3. Common Core State Standards

Changes in educational standards are always a hot button issue, especially when some states support them and others do not. There are also Next Generation Science Standards to consider. As a teacher, it becomes necessary to not only keep up with the changing rules and regulations but to ensure that you are meeting educational standards at all times. Sometimes those standards seem to directly oppose what is best for the students and it is a teacher’s job to strike the right balance.

4. Literacy Rates

Elementary school students start school at varying levels of preparedness. There are those students whose parents have already taught them to read at home but also students who are not prepared for public education in any way. Children who come from impoverished backgrounds often start at an academic disadvantage and it is the teacher’s job to catch them up to speed without compromising the education of students who are more advanced.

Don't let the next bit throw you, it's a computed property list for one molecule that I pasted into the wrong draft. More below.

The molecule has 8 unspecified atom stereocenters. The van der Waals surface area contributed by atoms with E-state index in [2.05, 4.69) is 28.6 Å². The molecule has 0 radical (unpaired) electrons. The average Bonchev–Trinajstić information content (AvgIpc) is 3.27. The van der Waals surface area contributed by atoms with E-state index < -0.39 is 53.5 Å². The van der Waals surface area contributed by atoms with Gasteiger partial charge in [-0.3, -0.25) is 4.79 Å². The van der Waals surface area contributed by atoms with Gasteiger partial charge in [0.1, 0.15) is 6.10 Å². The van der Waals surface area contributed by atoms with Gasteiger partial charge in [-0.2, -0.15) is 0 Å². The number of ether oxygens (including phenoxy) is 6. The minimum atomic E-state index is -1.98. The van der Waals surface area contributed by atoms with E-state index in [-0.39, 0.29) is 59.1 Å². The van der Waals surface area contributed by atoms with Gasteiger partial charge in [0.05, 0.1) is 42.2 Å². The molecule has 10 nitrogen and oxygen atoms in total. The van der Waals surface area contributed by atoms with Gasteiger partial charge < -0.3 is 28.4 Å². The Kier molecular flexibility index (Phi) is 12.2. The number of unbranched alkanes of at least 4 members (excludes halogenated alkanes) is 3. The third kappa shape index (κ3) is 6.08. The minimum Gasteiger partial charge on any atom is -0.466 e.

5. Bullying

Bullying has always been a problem in schools but advances in modern technology have taken it to new heights. Not only do children bully others on school grounds, but they do so on social media as well. According to recent research, as many as one in three teens report that they have been a victim of bullying via the internet or cell phones. Teachers can only do so much to stop bullying in its tracks, especially when it leaves school grounds and takes to the Internet. Many schools are writing cyberbullying policies into their handbooks and requiring students to sign contracts that allow teachers and administrators to enforce those policies and to administer punishments for bullying that takes place over the Internet, even away from school grounds.

6. Parent Involvement

The level to which a student’s parents become involved in the child’s education is extremely important. Students need a safe home environment that is conducive to learning where they can do their homework and complete their studies. In households where the parents are uninvolved, students are more likely to fall behind. Conversely, some parents become overinvolved in their child’s life and education. As a teacher, it becomes necessary to fill in the gaps that a parent leaves or to help temper an overenthusiastic parent’s actions for the benefit of the student.

7. Poverty